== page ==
Interview | C. D. Rose, author

Meet C. D. Rose in person at the 10×10 Tour event, Waterstones, Leeds 6.30 p.m. Thursday 20 SEPT. Theme: Birmingham & Leeds: A Tale of Two Cities. With Ra Page COMMA PRESS chair, authors  C.D. Rose (The Book of Birmingham) and Ian Duhig (The Book of Leeds). Book Tickets

Where were you born, and where did you grow up? 
I was born in a small semi-detached house in south Manchester, and there I grew up. While I still love Manchester, I have an inexplicable fear of semi-detached houses. Continue reading Interview | C. D. Rose, author

Interview | Ian Duhig, author & poet

Meet Ian Duhig in person at the 10×10 Tour event, Waterstones, Leeds 6.30 p.m. Thurs 20 SEPT. Theme: Birmingham & Leeds: A Tale of Two Cities. With Ra Page COMMA PRESS chair, authors  C.D. Rose (The Book of Birmingham) and Ian Duhig (The Book of Leeds). Book Tickets

Where were you born, and where did you grow up? 
London, the eighth of my parents but the first not born in Ireland, so I grew up in the London-Irish community of Paddington.

What sorts of books were in your family home?
Not many books but my mother knew a lot of poetry by heart as that’s how they learned it in Ireland in her youth; this with all her songs were very important to me.

Who were early formative influences as a writer?
I liked poetry at school but when I worked in Belfast in a hostel for young offenders before the Good Friday Agreement, discovering the Northern Irish poets like Heaney, Longley, Mahon, Muldoon, McGuckiand and more recently Sinead Morrissey was electrifying. Continue reading Interview | Ian Duhig, author & poet

Interview | Dan Micklethwaite, author

Meet Dan Micklethwaite in person at the BookBlast® 10×10 Tour discussion at Waterstones, Newcastle, 6.30 p.m. Wednesday 12 SEPT. Theme: The Northern Influence on Culture. With Kevin Duffy BLUEMOOSE BOOKS chair, authors Dan Micklethwaite (The Less than Perfect Legend of Donna Creosote) and Colette Snowden (The Secret to not Drowning). Book Tickets

Where were you born, and where did you grow up?
I was born and brought up in Brighouse, West Yorkshire. 
Continue reading Interview | Dan Micklethwaite, author

Interview | Colette Snowden, author

Meet Colette Snowden in person at the 10×10 Tour event, Waterstones, Newcastle, 6.30 p.m. Wednesday 12 SEPT. Theme: The Northern Influence on Culture. With Kevin Duffy BLUEMOOSE BOOKS chair, authors Dan Micklethwaite (The Less than Perfect Legend of Donna Creosote) and Colette Snowden (The Secret to not Drowning). Book Tickets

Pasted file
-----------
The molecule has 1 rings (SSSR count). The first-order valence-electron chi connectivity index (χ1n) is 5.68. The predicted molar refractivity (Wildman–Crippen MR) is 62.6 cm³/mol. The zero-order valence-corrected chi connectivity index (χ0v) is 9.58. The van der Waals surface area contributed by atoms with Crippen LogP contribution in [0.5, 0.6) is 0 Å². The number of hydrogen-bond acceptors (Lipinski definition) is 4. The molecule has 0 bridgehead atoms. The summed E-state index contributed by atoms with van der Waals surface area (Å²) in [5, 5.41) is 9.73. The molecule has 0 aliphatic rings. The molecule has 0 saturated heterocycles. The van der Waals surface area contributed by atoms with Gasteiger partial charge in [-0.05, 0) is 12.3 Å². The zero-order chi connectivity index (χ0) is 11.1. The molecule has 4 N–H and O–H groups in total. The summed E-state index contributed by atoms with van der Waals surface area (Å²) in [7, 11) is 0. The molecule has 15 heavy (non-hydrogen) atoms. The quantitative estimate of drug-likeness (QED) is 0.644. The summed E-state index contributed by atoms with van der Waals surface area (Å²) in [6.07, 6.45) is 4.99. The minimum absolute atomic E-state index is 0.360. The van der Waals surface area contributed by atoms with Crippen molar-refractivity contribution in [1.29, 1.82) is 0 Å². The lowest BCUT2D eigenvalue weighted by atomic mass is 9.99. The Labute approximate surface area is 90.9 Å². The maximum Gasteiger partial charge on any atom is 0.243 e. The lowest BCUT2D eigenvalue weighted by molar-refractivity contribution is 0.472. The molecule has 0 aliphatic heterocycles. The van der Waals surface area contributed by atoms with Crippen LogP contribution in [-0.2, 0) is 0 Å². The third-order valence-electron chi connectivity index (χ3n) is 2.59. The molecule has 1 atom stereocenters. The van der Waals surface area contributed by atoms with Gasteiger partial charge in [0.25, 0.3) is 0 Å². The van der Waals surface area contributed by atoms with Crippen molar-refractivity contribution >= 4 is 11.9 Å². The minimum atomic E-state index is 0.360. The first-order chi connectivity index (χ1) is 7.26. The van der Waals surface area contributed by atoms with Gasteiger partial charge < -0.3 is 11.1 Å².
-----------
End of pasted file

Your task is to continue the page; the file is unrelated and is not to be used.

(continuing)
Where were you born, and where did you grow up?
I was born and brought up in Manchester and found myself back here after university and working abroad. I live in a different area of the city from where I grew up but I have stayed here ever since. Continue reading Interview | Colette Snowden, author

Interview | Charles Boyle, author-publisher @CBeditions

Charles Boyle is the quintessential self-published author who also publishes books by other authors (similar to Virginia and Leonard Woolf who set up the Hogarth Press in 1917 and published works by key modernist writers as well important works in translation). CB Editions publishes books that are enticing, witty, essential reading. His blog is at Sonofabook.

Here is a selection of CB Editions’ top reads: Jennie Walker (one of Boyle’s pen names), 24 for 3 which was picked up by Bloomsbury; Jack Robinson (one of Boyle’s pen names), Days and Nights in W12, Robinson, By the same author, An Overcoat: Scenes from the Afterlife of H.B.; Gabriel Josipovici, Only Joking; Andrzej Bursa, Killing Auntie & other work; Gert Hofmann, Lichtenberg and the Little Flower Girl; David Markson, This is Not a Novel ; Lara Pawson, This is the Place To Be; Diane Williams, Fine, Fine, Fine, Fine, Fine; Will Eaves, The Inevitable Gift Shop.

Charles Boyle has given us an exclusive interview, so here he is in his own words: Continue reading Interview | Charles Boyle, author-publisher @CBeditions

Interview | Boyd Tonkin | Author of the Week

Where were you born, and where did you grow up? 
In suburban North London near the end of the Northern Line, in a small maternity home at the top of Hampstead Heath which later became a NHS nurses’ residence.

What sorts of books were in your family home? What did you read as a child?
Plenty, and an eclectic mix, but not entire walls or rooms of them. Always a fresh haul from the local library. My mother’s shelves had one of the very first Penguins: André Maurois’ Ariel (about Shelley). My father’s included rows of Pevsner’s Buildings of England, which always accompanied us on country walks and holidays. He knew German, went to German conversation classes until the end of life, so there was also some German literature in the original.
I vacuumed up the contents of the library (my first was Friern Barnet, not long ago saved from closure by a community campaign). I was a scattergun bookworm although I did early on develop a taste for classic science fiction (Verne to Bradbury). Also piles of books about cricket (again, always from the library). Somehow I fell in love with a collection picked up for a few pence from a jumble sale: Best Modern American Humour, in effect an anthology of the great New Yorker wits: Parker, Thurber, Benchley etc. I loved them then. Still love them now. Continue reading Interview | Boyd Tonkin | Author of the Week